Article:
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4. CHAPTER IV
"THE Clarks have invited some folks to their house to meet us, tonight," said Kennicott, as he unpacked his suit-case.
"Oh, that is nice of them!"
"You bet. I told you you'd like 'em. Squarest people on earth. Uh, Carrie---- Would you mind if I sneaked down to the office for an hour, just to see how things are?"
"Why, no. Of course not. I know you're keen to get back to work."
"Sure you don't mind?"
"Not a bit. Out of my way. Let me unpack."
But the advocate of freedom in marriage was as much disappointed as a drooping bride at the alacrity with which he took that freedom and escaped to the world of men's affairs. She gazed about their bedroom, and its full dismalness crawled over her: the awkward knuckly L-shape of it; the black walnut bed with apples and spotty pears carved on the headboard; the imitation maple bureau, with pink-daubed scent-bottles and a petticoated pin-cushion on a marble slab uncomfortably like a gravestone; the plain pine washstand and the garlanded water-pitcher and bowl. The scent was of horsehair and plush and Florida Water.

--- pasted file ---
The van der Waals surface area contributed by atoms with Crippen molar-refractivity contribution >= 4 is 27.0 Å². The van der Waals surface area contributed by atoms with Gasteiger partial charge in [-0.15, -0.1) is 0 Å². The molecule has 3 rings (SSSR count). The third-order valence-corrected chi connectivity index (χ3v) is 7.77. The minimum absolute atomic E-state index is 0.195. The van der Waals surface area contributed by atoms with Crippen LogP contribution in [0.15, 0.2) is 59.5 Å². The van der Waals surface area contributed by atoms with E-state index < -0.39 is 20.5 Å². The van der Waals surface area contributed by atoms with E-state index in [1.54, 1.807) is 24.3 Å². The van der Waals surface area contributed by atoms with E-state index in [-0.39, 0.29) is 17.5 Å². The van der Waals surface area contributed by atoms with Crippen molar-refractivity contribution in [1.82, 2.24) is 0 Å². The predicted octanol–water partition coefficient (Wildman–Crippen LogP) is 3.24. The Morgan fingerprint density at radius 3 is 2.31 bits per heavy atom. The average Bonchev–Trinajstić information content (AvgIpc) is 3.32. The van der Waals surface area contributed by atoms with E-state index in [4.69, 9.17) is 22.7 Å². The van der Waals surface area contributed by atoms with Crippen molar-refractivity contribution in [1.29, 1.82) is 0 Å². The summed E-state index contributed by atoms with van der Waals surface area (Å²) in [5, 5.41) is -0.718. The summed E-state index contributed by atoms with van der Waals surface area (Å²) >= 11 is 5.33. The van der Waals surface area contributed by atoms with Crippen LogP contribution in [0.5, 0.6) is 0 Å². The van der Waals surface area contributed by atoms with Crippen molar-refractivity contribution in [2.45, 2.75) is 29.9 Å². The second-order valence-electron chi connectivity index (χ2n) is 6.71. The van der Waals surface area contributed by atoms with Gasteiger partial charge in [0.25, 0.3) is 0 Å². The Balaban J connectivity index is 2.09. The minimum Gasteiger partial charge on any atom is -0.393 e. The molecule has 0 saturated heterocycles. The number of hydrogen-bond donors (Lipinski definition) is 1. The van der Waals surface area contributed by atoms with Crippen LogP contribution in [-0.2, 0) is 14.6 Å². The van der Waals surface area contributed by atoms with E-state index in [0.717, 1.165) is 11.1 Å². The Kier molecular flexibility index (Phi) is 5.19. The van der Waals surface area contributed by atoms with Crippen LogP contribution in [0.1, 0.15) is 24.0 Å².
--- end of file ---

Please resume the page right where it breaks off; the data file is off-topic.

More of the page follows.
"How could people ever live with things like this?" she shuddered. She saw the furniture as a circle of elderly judges, condemning her to death by smothering. The tottering brocade chair squeaked, "Choke her--choke her--smother her." The old linen smelled of the tomb. She was alone in this house, this strange still house, among the shadows of dead thoughts and haunting repressions. "I hate it! I hate it!" she panted. "Why did I ever----"
She remembered that Kennicott's mother had brought these family relics from the old home in Lac-qui-Meurt. "Stop it! They're perfectly comfortable things. They're--comfortable. Besides---- Oh, they're horrible! We'll change them, right away."
Then, "But of course he HAS to see how things are at the office----"
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